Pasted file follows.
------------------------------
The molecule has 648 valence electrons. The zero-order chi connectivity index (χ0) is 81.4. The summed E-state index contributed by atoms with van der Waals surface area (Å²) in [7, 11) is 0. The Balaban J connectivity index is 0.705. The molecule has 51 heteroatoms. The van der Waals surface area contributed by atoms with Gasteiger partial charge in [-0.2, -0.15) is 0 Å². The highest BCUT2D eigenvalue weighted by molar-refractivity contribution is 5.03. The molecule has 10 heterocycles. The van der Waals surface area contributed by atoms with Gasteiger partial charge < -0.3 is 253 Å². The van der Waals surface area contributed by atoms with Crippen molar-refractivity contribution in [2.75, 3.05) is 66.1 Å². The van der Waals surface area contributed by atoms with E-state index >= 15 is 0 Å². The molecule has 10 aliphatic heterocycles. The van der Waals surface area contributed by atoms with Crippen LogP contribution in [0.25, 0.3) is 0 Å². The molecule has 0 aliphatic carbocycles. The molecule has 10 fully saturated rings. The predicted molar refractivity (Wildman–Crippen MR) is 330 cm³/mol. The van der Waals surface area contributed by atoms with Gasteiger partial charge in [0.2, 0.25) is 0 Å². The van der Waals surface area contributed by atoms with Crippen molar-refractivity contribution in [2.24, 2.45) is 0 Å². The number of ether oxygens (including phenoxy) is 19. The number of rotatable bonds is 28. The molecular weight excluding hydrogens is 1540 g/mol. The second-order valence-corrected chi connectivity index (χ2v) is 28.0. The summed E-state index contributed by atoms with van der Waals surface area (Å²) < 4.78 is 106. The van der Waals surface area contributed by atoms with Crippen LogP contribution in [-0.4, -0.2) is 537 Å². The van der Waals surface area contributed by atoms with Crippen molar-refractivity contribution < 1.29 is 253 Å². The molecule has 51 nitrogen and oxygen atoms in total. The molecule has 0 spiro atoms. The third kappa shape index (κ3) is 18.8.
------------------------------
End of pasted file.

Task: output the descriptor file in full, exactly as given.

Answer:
The molecule has 648 valence electrons. The zero-order chi connectivity index (χ0) is 81.4. The summed E-state index contributed by atoms with van der Waals surface area (Å²) in [7, 11) is 0. The Balaban J connectivity index is 0.705. The molecule has 51 heteroatoms. The van der Waals surface area contributed by atoms with Gasteiger partial charge in [-0.2, -0.15) is 0 Å². The highest BCUT2D eigenvalue weighted by molar-refractivity contribution is 5.03. The molecule has 10 heterocycles. The van der Waals surface area contributed by atoms with Gasteiger partial charge < -0.3 is 253 Å². The van der Waals surface area contributed by atoms with Crippen molar-refractivity contribution in [2.75, 3.05) is 66.1 Å². The van der Waals surface area contributed by atoms with E-state index >= 15 is 0 Å². The molecule has 10 aliphatic heterocycles. The van der Waals surface area contributed by atoms with Crippen LogP contribution in [0.25, 0.3) is 0 Å². The molecule has 0 aliphatic carbocycles. The molecule has 10 fully saturated rings. The predicted molar refractivity (Wildman–Crippen MR) is 330 cm³/mol. The van der Waals surface area contributed by atoms with Gasteiger partial charge in [0.2, 0.25) is 0 Å². The van der Waals surface area contributed by atoms with Crippen molar-refractivity contribution in [2.24, 2.45) is 0 Å². The number of ether oxygens (including phenoxy) is 19. The number of rotatable bonds is 28. The molecular weight excluding hydrogens is 1540 g/mol. The second-order valence-corrected chi connectivity index (χ2v) is 28.0. The summed E-state index contributed by atoms with van der Waals surface area (Å²) < 4.78 is 106. The van der Waals surface area contributed by atoms with Crippen LogP contribution in [-0.4, -0.2) is 537 Å². The van der Waals surface area contributed by atoms with Crippen molar-refractivity contribution < 1.29 is 253 Å². The molecule has 51 nitrogen and oxygen atoms in total. The molecule has 0 spiro atoms. The third kappa shape index (κ3) is 18.8.